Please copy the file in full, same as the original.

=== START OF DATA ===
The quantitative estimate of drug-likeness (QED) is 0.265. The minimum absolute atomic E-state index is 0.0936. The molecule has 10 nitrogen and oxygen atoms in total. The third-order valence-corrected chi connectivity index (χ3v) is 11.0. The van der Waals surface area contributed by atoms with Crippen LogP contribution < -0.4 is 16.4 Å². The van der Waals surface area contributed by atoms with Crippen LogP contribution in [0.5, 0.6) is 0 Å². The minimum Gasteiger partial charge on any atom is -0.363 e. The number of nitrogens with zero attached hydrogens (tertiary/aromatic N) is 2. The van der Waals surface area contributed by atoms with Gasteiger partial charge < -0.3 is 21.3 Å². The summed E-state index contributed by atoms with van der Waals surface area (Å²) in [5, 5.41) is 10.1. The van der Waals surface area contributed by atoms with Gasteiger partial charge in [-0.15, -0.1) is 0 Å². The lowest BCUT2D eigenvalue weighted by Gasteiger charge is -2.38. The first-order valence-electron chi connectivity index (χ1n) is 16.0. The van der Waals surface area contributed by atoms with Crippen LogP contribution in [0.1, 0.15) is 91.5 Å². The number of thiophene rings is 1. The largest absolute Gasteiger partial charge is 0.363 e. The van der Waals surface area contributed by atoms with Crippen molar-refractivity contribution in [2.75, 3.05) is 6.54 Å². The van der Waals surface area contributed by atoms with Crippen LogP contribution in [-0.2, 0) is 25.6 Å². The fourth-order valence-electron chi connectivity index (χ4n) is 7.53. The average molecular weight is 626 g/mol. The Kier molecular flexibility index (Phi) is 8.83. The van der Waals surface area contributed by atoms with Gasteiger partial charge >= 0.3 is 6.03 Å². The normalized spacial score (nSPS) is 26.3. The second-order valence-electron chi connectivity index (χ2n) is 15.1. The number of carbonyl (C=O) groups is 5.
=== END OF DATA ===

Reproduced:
The quantitative estimate of drug-likeness (QED) is 0.265. The minimum absolute atomic E-state index is 0.0936. The molecule has 10 nitrogen and oxygen atoms in total. The third-order valence-corrected chi connectivity index (χ3v) is 11.0. The van der Waals surface area contributed by atoms with Crippen LogP contribution < -0.4 is 16.4 Å². The van der Waals surface area contributed by atoms with Crippen LogP contribution in [0.5, 0.6) is 0 Å². The minimum Gasteiger partial charge on any atom is -0.363 e. The number of nitrogens with zero attached hydrogens (tertiary/aromatic N) is 2. The van der Waals surface area contributed by atoms with Gasteiger partial charge < -0.3 is 21.3 Å². The summed E-state index contributed by atoms with van der Waals surface area (Å²) in [5, 5.41) is 10.1. The van der Waals surface area contributed by atoms with Gasteiger partial charge in [-0.15, -0.1) is 0 Å². The lowest BCUT2D eigenvalue weighted by Gasteiger charge is -2.38. The first-order valence-electron chi connectivity index (χ1n) is 16.0. The van der Waals surface area contributed by atoms with Crippen LogP contribution in [0.1, 0.15) is 91.5 Å². The number of thiophene rings is 1. The largest absolute Gasteiger partial charge is 0.363 e. The van der Waals surface area contributed by atoms with Crippen molar-refractivity contribution in [2.75, 3.05) is 6.54 Å². The van der Waals surface area contributed by atoms with Crippen LogP contribution in [-0.2, 0) is 25.6 Å². The fourth-order valence-electron chi connectivity index (χ4n) is 7.53. The average molecular weight is 626 g/mol. The Kier molecular flexibility index (Phi) is 8.83. The van der Waals surface area contributed by atoms with Gasteiger partial charge >= 0.3 is 6.03 Å². The normalized spacial score (nSPS) is 26.3. The second-order valence-electron chi connectivity index (χ2n) is 15.1. The number of carbonyl (C=O) groups is 5.